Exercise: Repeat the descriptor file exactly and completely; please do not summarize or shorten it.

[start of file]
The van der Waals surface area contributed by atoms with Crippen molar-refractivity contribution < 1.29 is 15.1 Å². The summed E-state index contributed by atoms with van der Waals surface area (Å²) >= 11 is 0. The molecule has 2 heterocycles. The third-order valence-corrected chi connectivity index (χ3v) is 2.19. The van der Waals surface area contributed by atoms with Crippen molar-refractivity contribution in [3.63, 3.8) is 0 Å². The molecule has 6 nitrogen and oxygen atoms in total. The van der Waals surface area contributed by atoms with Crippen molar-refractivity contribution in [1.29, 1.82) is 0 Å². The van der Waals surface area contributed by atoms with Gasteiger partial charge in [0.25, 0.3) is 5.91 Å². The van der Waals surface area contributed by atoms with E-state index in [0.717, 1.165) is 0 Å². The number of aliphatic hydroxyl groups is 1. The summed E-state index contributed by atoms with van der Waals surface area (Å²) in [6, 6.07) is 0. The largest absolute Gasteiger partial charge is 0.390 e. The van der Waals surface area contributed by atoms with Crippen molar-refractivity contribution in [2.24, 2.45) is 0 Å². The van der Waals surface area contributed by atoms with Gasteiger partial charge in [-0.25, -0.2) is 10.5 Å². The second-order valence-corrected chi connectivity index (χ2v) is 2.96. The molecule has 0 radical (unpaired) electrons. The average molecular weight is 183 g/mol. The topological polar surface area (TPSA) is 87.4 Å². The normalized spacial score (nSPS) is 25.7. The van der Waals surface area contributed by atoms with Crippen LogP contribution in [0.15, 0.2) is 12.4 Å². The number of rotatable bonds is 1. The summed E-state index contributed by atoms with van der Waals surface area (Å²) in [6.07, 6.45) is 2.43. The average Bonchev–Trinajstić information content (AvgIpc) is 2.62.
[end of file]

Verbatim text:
The van der Waals surface area contributed by atoms with Crippen molar-refractivity contribution < 1.29 is 15.1 Å². The summed E-state index contributed by atoms with van der Waals surface area (Å²) >= 11 is 0. The molecule has 2 heterocycles. The third-order valence-corrected chi connectivity index (χ3v) is 2.19. The van der Waals surface area contributed by atoms with Crippen molar-refractivity contribution in [3.63, 3.8) is 0 Å². The molecule has 6 nitrogen and oxygen atoms in total. The van der Waals surface area contributed by atoms with Crippen molar-refractivity contribution in [1.29, 1.82) is 0 Å². The van der Waals surface area contributed by atoms with Gasteiger partial charge in [0.25, 0.3) is 5.91 Å². The van der Waals surface area contributed by atoms with E-state index in [0.717, 1.165) is 0 Å². The number of aliphatic hydroxyl groups is 1. The summed E-state index contributed by atoms with van der Waals surface area (Å²) in [6, 6.07) is 0. The largest absolute Gasteiger partial charge is 0.390 e. The van der Waals surface area contributed by atoms with Crippen molar-refractivity contribution in [2.24, 2.45) is 0 Å². The van der Waals surface area contributed by atoms with Gasteiger partial charge in [-0.25, -0.2) is 10.5 Å². The second-order valence-corrected chi connectivity index (χ2v) is 2.96. The molecule has 0 radical (unpaired) electrons. The average molecular weight is 183 g/mol. The topological polar surface area (TPSA) is 87.4 Å². The normalized spacial score (nSPS) is 25.7. The van der Waals surface area contributed by atoms with Crippen LogP contribution in [0.15, 0.2) is 12.4 Å². The number of rotatable bonds is 1. The summed E-state index contributed by atoms with van der Waals surface area (Å²) in [6.07, 6.45) is 2.43. The average Bonchev–Trinajstić information content (AvgIpc) is 2.62.